As today’s City Council hearing on parent engagement wore into its third hour, parents grew agitated that they had yet to deliver their testimony.

After listening to chancellor Dennis Walcott and executive director for family and community engagement, Jesse Mojica, discuss parent engagement with council members for hours, the parents were ready to contribute, but the meeting was scheduled to end at one.

“It’s really unfair that this wasn’t mostly parent voices,” Michelle Lipkin, P.S. 199’s PTA president, said when she took the mic. “There’s a real disconnect between the definition of parent engagement for parents and the definition of parent engagement for the department of education.”

That disconnect was made clear as parents and council members agreed that the Department of Education can engage parents all they want, but without power, the engagement is all for naught.

“There’s no big secret in what gets parents involved,” Councilman Charles Barron said. “It’s when parents actually have power.” He suggested giving parents a say over curriculum, principal hiring, and budget.

Others agreed and noted that the Panel for Education Policy, the Community Education Councils, and the school closure procedures give only the guise of engagement.

“The parents need power through legislation. Not engagement, not feedback, not any of those pretty words. We need a vote on the PEP,” Christine Annechino, president of CEC 3, testified. “We have no voice. We have no power.”

Concerns raised by council members and parents during the meeting included the cut of 57 parent coordinators earlier this year, the accountability and assessment of parent coordinators, the lack of communication about toxic school environments, and the relocation of last night’s PEP meeting. While the tone was civil throughout, the issues always came back to the fact that parents don’t just want to be kept abreast of issues in their child’s school, they want to have the power to effect change.

Similarly, Pamela Johnson, president of CEC 11, questioned, “Where does the feedback go? It looks like you’re engaging us, but there isn’t any return from the DOE.”

Walcott has made parent engagement a priority since assuming his post in April. In June he held a meeting for parents on the Common Core standards, he delivered a policy speech on the topic during “Parents as Partners” week earlier this fall, and he has been making the rounds of CEC meetings.

He has also rejiggered the parent engagement initiative within Tweed to fit with his vision. What was the Office of Parent Engagement in 2002, the Office of Family Engagement and Advocacy in 2007, and the Office of Family Information and Action in 2010, is now the Division of Family and Community Engagement (DFACE).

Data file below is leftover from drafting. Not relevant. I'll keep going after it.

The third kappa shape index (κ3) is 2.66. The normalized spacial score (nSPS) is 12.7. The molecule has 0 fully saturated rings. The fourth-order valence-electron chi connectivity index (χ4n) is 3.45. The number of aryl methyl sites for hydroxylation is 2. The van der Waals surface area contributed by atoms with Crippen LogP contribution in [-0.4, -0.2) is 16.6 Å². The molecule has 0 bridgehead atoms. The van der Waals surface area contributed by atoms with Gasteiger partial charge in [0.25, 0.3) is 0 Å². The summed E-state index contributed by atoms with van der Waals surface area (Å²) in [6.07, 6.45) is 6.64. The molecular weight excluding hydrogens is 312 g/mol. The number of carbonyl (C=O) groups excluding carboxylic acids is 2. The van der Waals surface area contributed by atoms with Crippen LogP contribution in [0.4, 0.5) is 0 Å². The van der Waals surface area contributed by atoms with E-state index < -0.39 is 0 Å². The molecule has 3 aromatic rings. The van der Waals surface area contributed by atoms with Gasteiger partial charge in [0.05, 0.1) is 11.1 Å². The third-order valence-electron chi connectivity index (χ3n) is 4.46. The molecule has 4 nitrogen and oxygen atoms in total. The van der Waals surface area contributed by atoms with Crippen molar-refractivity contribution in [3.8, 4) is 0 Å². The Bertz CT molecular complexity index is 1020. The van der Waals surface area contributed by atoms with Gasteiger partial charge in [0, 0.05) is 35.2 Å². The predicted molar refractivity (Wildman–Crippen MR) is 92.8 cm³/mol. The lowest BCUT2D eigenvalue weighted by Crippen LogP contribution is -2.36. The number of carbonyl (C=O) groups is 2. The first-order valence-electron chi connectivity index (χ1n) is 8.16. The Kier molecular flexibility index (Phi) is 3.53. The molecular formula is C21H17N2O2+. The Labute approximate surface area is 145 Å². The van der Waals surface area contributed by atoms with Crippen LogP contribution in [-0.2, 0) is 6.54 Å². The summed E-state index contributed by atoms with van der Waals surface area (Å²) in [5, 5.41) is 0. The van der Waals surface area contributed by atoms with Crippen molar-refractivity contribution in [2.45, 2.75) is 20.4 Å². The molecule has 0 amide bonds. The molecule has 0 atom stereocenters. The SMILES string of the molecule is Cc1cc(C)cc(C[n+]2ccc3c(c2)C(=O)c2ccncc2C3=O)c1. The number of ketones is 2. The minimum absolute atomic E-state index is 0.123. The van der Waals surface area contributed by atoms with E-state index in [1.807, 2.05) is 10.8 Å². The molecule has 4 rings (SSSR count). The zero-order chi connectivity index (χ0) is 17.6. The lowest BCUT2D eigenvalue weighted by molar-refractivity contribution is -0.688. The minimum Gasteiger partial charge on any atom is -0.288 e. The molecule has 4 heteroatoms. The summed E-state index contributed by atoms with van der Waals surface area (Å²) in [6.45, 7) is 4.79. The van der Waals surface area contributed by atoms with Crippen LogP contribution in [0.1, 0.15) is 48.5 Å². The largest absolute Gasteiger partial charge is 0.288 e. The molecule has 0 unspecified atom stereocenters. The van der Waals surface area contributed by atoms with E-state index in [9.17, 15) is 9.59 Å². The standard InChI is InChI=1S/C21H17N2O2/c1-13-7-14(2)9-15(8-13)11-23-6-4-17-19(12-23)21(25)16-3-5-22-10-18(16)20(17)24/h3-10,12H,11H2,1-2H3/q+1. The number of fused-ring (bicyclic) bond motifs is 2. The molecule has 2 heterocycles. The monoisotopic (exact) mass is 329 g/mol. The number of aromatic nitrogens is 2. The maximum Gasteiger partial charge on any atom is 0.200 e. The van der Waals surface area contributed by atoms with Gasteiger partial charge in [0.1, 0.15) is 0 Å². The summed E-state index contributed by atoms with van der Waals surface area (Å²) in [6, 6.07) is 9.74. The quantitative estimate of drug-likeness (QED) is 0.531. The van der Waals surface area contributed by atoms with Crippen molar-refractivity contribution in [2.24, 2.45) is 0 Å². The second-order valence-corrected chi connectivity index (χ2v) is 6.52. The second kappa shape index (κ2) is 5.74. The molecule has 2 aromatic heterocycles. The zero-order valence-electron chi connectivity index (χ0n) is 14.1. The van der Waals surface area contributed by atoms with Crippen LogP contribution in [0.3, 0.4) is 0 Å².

Wolcott tapped Mojica, a Bronx parent of two, for the position in July. At today’s meeting, when council members pushed about the significance of this new iteration, Mojica said changes were being made to align the work of his division more closely with the structure of the network system. He also said the new moniker reflects his goal to engage the community at large.

Mojica’s office is staffed my 95 people, 20 of whom work specifically for DFACE initiatives such as providing support for Parent Associations, training parent coordinators, and working on the Parent Academy, which is planned to launch in September. The budget for DFACE proper is 8 million dollars; the budget for all parent-related initiatives is 105 million.

Early in the meeting, councilman Robert Jackson, chair of the education committee, testified that he was pleased with the DOE’s efforts and with the appointment of Mojica but that there was still “skepticism of DOE motives and efforts around parent and community engagement.” He cited the hazy content of the DOE’s web Site, which omits certain information about DFACE and the CEC. He also cited the marginalization of parents in important decisions about charter schools and co-locations.

Wolcott spoke off-the-cuff, mainly responding to Jackson’s concerns. But in his written testimony he shared his intent to “do a better job involving our parents and families.” He committed to improving the process of CEC elections – which were poorly planned and mismanaged last year – and to offering varied ways for parents to become involved on all levels.

“The work to get our students ready for college and careers must involve not only teachers and principals, but students and families as well. Our schools can’t do it alone,” he wrote.

While Walcott brings in a new vision of what family engagement could look like, it is unlikely under mayoral control that parents will get the leverage they want to effect change.

“Their vision of what parent engagement should be is at total odds with ours,” Jim Devor, president of CEC 15. “Powerful people get what they want no matter how deep, broad, or reasoned the communities opposition might be.”